Oscar-winning actor Eddie Redmayne has revealed how Sir Ian McKellen inspired him to become an actor, as he was named the new ambassador of the film education charity Into Film.
The 33-year-old star, who won the best actor Oscar for his performance as astrophysicist Professor Stephen Hawking in The Theory Of Everything, said watching McKellen's portrayal of King Richard III in the 1995 big-screen adaptation of William Shakespeare's play sparked his passion for stage and movies.
Redmayne, who studied at Eton College in the same year as Prince William, said: "When I heard about Into Film, one of the things that I thought was so extraordinary was how little of that I had when I went to school."
The Cambridge graduate explained: "I went to probably the most privileged school in the country, and there, somehow because our country - because of Shakespeare - we have this extraordinary theatre legacy and we all feel like it's very important and wonderful - and it is - but what I found is that I got into Shakespeare when I saw a film version of it with Gandalf playing Richard III, and that was when I first got really interested in theatre and in film."
The London-born star made his major stage debut in 2002 as Viola in the Shakespeare's Globe production of Twelfth Night. He has also played King Richard II in the Donmar Warehouse production of Shakespeare's play, Richard II, as well as roles in films such as Les Miserables, My Week With Marilyn and Jupiter Ascending.
Redmayne, who next plays transgender artist Lili Elbe in The Danish Girl and is set to play "magizoologist" Newt Scamander in the upcoming Harry Potter spin-off Fantastic Beasts And Where To Find Them, admitted he did not watch many films when he was growing up.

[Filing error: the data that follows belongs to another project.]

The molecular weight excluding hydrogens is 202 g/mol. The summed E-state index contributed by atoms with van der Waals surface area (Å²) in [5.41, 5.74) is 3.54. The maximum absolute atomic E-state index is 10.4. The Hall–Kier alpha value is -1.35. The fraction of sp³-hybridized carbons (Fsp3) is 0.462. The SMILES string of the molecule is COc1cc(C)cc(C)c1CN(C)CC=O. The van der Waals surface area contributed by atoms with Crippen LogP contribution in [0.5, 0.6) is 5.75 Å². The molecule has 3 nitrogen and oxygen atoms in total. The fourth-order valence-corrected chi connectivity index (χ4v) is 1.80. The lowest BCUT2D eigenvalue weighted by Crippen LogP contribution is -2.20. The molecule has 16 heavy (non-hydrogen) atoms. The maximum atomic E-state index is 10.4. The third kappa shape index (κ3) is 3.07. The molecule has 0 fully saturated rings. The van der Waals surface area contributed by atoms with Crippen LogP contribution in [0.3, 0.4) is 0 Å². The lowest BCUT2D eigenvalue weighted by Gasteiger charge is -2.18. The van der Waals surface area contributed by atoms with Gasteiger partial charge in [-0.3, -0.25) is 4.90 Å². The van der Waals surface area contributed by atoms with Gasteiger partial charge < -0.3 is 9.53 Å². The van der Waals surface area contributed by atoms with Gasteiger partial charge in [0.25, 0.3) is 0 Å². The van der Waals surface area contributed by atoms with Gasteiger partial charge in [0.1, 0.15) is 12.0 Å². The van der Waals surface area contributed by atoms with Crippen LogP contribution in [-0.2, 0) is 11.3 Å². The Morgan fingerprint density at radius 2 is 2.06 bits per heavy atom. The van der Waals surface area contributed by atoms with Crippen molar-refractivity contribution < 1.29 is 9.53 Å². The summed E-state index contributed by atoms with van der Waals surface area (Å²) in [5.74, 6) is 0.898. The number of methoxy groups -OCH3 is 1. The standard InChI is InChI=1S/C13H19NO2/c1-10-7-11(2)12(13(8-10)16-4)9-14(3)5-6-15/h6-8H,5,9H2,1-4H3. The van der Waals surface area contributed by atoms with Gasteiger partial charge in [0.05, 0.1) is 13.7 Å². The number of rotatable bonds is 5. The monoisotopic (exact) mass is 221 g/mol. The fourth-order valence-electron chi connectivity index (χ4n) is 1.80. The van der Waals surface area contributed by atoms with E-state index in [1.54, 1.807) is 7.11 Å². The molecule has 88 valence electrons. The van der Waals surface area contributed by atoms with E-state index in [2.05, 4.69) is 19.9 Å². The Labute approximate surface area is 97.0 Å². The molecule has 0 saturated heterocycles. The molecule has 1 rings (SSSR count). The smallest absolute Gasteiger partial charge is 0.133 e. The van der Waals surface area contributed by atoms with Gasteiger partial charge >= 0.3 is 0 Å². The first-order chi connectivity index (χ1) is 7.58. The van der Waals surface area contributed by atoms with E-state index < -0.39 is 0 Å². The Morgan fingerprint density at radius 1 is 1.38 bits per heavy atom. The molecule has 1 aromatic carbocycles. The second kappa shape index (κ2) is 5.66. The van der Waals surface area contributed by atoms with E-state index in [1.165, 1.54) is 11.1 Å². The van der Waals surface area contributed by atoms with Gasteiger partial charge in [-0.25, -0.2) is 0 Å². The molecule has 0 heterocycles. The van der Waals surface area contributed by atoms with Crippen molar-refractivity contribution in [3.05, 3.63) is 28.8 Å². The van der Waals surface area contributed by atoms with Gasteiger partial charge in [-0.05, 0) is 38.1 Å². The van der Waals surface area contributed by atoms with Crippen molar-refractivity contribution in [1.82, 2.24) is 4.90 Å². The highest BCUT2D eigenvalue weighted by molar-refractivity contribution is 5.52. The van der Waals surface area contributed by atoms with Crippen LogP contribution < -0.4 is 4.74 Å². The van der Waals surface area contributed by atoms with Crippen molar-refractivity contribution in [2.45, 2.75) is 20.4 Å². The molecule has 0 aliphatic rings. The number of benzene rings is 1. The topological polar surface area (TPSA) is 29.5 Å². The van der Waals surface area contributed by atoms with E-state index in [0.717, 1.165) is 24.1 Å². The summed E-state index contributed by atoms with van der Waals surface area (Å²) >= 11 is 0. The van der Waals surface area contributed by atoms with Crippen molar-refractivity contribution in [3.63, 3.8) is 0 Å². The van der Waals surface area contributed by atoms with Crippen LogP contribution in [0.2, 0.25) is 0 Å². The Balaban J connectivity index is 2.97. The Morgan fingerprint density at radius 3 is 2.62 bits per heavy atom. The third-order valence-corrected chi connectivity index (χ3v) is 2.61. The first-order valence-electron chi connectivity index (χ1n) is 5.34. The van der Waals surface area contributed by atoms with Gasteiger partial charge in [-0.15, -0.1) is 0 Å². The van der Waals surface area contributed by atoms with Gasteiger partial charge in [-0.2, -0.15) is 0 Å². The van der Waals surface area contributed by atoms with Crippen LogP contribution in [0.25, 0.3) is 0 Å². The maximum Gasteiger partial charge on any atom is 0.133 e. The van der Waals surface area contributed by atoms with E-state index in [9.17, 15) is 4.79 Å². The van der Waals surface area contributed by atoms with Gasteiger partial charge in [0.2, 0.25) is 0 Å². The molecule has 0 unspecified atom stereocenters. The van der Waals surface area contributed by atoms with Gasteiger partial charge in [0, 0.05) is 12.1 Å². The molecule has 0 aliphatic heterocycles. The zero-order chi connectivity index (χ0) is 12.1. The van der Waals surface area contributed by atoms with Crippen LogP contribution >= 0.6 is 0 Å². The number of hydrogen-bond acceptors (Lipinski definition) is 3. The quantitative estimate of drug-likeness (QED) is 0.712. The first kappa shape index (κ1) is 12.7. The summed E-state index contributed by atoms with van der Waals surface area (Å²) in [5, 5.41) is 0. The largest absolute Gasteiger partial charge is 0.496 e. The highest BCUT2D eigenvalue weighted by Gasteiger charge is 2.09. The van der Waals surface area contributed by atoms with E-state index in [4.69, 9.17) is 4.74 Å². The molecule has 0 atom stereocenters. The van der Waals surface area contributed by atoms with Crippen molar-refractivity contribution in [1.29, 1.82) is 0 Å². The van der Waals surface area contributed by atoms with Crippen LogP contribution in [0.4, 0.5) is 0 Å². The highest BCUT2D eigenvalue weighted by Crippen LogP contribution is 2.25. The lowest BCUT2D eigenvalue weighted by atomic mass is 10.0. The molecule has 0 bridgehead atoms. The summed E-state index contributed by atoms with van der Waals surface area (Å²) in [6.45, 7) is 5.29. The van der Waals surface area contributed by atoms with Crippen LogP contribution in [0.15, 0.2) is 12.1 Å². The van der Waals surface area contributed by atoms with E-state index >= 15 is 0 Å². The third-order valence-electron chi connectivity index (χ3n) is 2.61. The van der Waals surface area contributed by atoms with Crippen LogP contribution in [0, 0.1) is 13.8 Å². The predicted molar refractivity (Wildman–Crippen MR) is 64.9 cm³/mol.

"My life is film, but it wasn't when I was a kid. My family weren't massively into film, I didn't see a huge amount myself when I was at school - theatre was the thing," he said.
"I always thought that film was entertainment, it wasn't something you could learn from and my God, I was mistaken.
"So since then I've been trying to up my film literacy and it's been an extraordinary adventure and it continues to be. Often with film we love watching it because it's immersive and it's entertaining ... but if you look a bit harder and you ask the questions after, it can be so inspiring. It's an amazing time to be supporting Into Film."
Redmayne first worked with the UK charity when he joined pupils last year at Westminster Academy to launch Into Film, which aims to educate children and young people aged five to 19 about the benefits of movies. It is supported by the BFI with Lottery funding.
The actor, who married publicist Hannah Bagshawe in December 2014, said the film version of some of his roles can help bring a book to life.
"I've done some adaptations of famous books but quite difficult books, whether it was Les Miserables by Victor Hugo, which is a massive tome of a thing, which is terrifying and difficult to read, or Tess Of The D'Urbervilles, which again is a brilliant book, and I've had so many people write to me, subsequent to seeing those films, saying it has made them curious to learn more about that period or to read the book," he explained.
"To really see the specifics and the original material, I think film can be useful in that sense."
Into Film CEO Paul Reeve said he is "absolutely thrilled" to have Redmayne as its ambassador.
"As a hugely respected artist, and with his clear love of film and genuine enthusiasm for enabling young people to engage with it, he is a brilliant advocate for what we do. We hope his involvement in Into Film will inspire young people from all corners of the UK," he said.